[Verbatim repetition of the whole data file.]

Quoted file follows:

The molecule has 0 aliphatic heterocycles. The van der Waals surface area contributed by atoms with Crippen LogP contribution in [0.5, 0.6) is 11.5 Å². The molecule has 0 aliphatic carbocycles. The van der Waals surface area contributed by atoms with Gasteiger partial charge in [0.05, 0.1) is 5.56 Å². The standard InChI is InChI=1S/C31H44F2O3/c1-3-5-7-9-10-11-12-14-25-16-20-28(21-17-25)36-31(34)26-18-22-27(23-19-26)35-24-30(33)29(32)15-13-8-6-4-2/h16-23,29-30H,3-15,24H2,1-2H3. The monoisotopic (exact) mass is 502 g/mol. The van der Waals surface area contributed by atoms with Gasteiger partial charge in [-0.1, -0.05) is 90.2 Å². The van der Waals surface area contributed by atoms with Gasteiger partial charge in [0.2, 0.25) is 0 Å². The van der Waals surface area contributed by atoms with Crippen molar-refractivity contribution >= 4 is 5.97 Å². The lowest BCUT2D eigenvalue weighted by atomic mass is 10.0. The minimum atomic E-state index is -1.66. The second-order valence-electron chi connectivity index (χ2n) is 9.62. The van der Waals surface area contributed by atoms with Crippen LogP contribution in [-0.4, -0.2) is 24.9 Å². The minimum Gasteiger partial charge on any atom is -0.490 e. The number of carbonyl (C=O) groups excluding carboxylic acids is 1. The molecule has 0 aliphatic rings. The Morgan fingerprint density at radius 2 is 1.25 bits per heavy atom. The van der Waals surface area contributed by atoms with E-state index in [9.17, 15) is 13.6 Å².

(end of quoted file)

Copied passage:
The molecule has 0 aliphatic heterocycles. The van der Waals surface area contributed by atoms with Crippen LogP contribution in [0.5, 0.6) is 11.5 Å². The molecule has 0 aliphatic carbocycles. The van der Waals surface area contributed by atoms with Gasteiger partial charge in [0.05, 0.1) is 5.56 Å². The standard InChI is InChI=1S/C31H44F2O3/c1-3-5-7-9-10-11-12-14-25-16-20-28(21-17-25)36-31(34)26-18-22-27(23-19-26)35-24-30(33)29(32)15-13-8-6-4-2/h16-23,29-30H,3-15,24H2,1-2H3. The monoisotopic (exact) mass is 502 g/mol. The van der Waals surface area contributed by atoms with Gasteiger partial charge in [-0.1, -0.05) is 90.2 Å². The van der Waals surface area contributed by atoms with Gasteiger partial charge in [0.2, 0.25) is 0 Å². The van der Waals surface area contributed by atoms with Crippen molar-refractivity contribution >= 4 is 5.97 Å². The lowest BCUT2D eigenvalue weighted by atomic mass is 10.0. The minimum atomic E-state index is -1.66. The second-order valence-electron chi connectivity index (χ2n) is 9.62. The van der Waals surface area contributed by atoms with Crippen LogP contribution in [-0.4, -0.2) is 24.9 Å². The minimum Gasteiger partial charge on any atom is -0.490 e. The number of carbonyl (C=O) groups excluding carboxylic acids is 1. The molecule has 0 aliphatic rings. The Morgan fingerprint density at radius 2 is 1.25 bits per heavy atom. The van der Waals surface area contributed by atoms with E-state index in [9.17, 15) is 13.6 Å².